June 6, 2006 > Understand Food Allergies
Understand Food Allergies
For people that suffer from a food allergy, eating is a serious business. Casually popping food into their mouths is not something they take for granted. Common foods like milk, eggs, peanuts, tree nuts, fish, shellfish, wheat and soy can present a significant health danger. The body's immune system responds to certain foods as a threat and can cause a physical reaction ranging from a rash to a serious illness. At its most extreme, a food allergy can lead to anaphylaxis, a generalized release of chemicals in the body leading to low blood pressure and possibly death.
"Only two to four percent of the population has true food allergies," says Dr. Brian Lipson, an allergist and immunologist at Washington Hospital. "The incidence is low but a reaction could be life threatening and its something that should be taken seriously."
Food allergy and food intolerance are often confused by people believing they mean the same thing. A food allergy occurs when the body's immune system decides that a particular food is harmful and creates specific antibodies to combat that food. The next time the individual eats that food, the immune system releases massive amounts of chemicals, including histamine, in order to protect the body. This "battle" causes the allergic reaction.
"Food allergies are a big concern for children. Children are often allergic to milk, eggs and wheat but will outgrow them by age five or six," says Dr. Lipson, noting also that "it is not that unusual to have an adult manifest a new food allergy."
A person with food intolerance has an adverse food-related reaction, but it does not involve the immune system. For example, a person who is lactose intolerant lacks an enzyme needed to digest milk sugar and can react to dairy products with symptoms like gas, bloating and abdominal pain. Other adverse food reactions could be indications of metabolic disorders, ulcers or cancer.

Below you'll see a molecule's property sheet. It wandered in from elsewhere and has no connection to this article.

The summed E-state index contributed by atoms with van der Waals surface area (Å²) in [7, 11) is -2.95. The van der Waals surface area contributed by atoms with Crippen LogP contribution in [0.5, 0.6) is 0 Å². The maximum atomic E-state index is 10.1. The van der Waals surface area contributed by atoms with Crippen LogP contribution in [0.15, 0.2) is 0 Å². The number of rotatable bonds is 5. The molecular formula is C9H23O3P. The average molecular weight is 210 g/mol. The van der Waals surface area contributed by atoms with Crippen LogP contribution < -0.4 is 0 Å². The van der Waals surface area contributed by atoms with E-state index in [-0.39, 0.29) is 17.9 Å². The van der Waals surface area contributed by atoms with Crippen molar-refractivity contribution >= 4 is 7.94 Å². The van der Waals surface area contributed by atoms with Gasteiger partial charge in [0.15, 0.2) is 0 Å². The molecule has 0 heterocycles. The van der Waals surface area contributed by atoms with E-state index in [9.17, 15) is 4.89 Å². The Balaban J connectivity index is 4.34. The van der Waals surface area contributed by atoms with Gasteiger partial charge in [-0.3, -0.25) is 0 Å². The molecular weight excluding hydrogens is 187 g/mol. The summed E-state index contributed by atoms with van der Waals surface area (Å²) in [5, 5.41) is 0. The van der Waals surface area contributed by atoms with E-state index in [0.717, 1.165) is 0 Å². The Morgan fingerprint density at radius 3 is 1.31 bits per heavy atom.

An estimated 12 million Americans have a food allergy and must rely on ingredient information about everything they eat. A food allergy could be caused by anything that contains a protein, including vegetables, fruit, meat, grains and dairy. There is no cure for food allergies. Therefore, food allergies can affect us all, whether as individuals or as people caring for family, friends, classmates or customers.
Symptoms of food allergies often begin with a tingling sensation in the mouth, or reactions on the skin with hives or swelling of the lips, tongue or face. Sometimes an allergy affects the gastrointestinal tract causing stomach pain, diarrhea or vomiting. More serious allergies cause shortness of breath or wheezing. A serious drop in blood pressure or even death can occur from food allergies. Symptoms usually appear within minutes but can take up to two hours after the allergic person has eaten the food.
If you have a known food allergy, Dr. Lipson says "avoidance is about the only thing you can really do" to protect yourself. If someone appears to be experiencing an allergic reaction, fast action and quick treatment can save a life.
"We recommend people carry injectible adrenaline with them at all times and use it immediately if they are having an allergic reaction, and then go immediately to the emergency room," Dr. Lipson says.
Protect yourself and your family
Notify your doctor if you believe you have a food allergy. A physician can prescribe epinephrine to help you control a severe reaction. A physician will also be able to help you get a medical identification bracelet to alert others about your allergy.
One way to protect yourself from food allergies is to begin reading ingredient labels. Beginning January 1, 2006, food manufacturers have had to comply with the Food Allergen Labeling and Consumer Protection Act, a new law requiring companies to list, in simple language, the major allergens that cause 90 percent of food-allergic reactions.
When eating at a restaurant, with friends, at school or any other environment in which you did not prepare the meal yourself, don't be afraid to ask what is in the food. Be sure to educate friends and family about your allergies so they can make efforts to prepare food that is safe for you. Do not let children with food allergies share their lunch with other children in school. They may not know what is in the other child's meal. For an allergic person, even the smallest use of the allergic ingredient can cause a reaction.
For parents introducing solid foods to infants, it is best to delay the introduction for six months and ideally exclusively breast feed for those six months. Start with the least processed foods and gradually expand the child's menu. The best indicator of foods that may cause allergies in your children can be based on whether you have any allergies to food.
For more information on food allergies, visit www.foodallergy.org.